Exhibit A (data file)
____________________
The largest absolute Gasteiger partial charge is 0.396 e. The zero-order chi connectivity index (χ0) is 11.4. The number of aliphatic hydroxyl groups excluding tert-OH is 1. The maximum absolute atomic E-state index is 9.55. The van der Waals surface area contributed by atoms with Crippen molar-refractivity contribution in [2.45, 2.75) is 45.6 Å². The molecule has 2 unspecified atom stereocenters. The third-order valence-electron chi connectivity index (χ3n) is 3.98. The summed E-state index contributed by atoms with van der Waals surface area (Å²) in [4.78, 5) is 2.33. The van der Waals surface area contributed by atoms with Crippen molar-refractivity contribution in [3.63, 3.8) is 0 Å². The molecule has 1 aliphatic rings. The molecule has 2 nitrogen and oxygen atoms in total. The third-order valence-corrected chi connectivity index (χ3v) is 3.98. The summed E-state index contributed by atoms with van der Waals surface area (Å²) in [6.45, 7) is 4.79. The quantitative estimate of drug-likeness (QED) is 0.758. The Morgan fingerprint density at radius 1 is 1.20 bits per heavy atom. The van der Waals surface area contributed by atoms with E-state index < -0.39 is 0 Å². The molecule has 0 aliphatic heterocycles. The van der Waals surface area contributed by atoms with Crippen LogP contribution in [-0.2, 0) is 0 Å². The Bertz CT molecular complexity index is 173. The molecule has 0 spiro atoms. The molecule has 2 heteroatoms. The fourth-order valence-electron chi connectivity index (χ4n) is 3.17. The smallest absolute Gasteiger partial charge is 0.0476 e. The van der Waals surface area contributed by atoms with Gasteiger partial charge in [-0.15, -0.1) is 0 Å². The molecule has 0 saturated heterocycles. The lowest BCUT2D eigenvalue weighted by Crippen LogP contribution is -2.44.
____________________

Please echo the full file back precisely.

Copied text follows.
The largest absolute Gasteiger partial charge is 0.396 e. The zero-order chi connectivity index (χ0) is 11.4. The number of aliphatic hydroxyl groups excluding tert-OH is 1. The maximum absolute atomic E-state index is 9.55. The van der Waals surface area contributed by atoms with Crippen molar-refractivity contribution in [2.45, 2.75) is 45.6 Å². The molecule has 2 unspecified atom stereocenters. The third-order valence-electron chi connectivity index (χ3n) is 3.98. The summed E-state index contributed by atoms with van der Waals surface area (Å²) in [4.78, 5) is 2.33. The van der Waals surface area contributed by atoms with Crippen molar-refractivity contribution in [3.63, 3.8) is 0 Å². The molecule has 1 aliphatic rings. The molecule has 2 nitrogen and oxygen atoms in total. The third-order valence-corrected chi connectivity index (χ3v) is 3.98. The summed E-state index contributed by atoms with van der Waals surface area (Å²) in [6.45, 7) is 4.79. The quantitative estimate of drug-likeness (QED) is 0.758. The Morgan fingerprint density at radius 1 is 1.20 bits per heavy atom. The van der Waals surface area contributed by atoms with E-state index < -0.39 is 0 Å². The molecule has 0 aliphatic heterocycles. The van der Waals surface area contributed by atoms with Crippen LogP contribution in [-0.2, 0) is 0 Å². The Bertz CT molecular complexity index is 173. The molecule has 0 spiro atoms. The molecule has 2 heteroatoms. The fourth-order valence-electron chi connectivity index (χ4n) is 3.17. The smallest absolute Gasteiger partial charge is 0.0476 e. The van der Waals surface area contributed by atoms with Gasteiger partial charge in [-0.15, -0.1) is 0 Å². The molecule has 0 saturated heterocycles. The lowest BCUT2D eigenvalue weighted by Crippen LogP contribution is -2.44.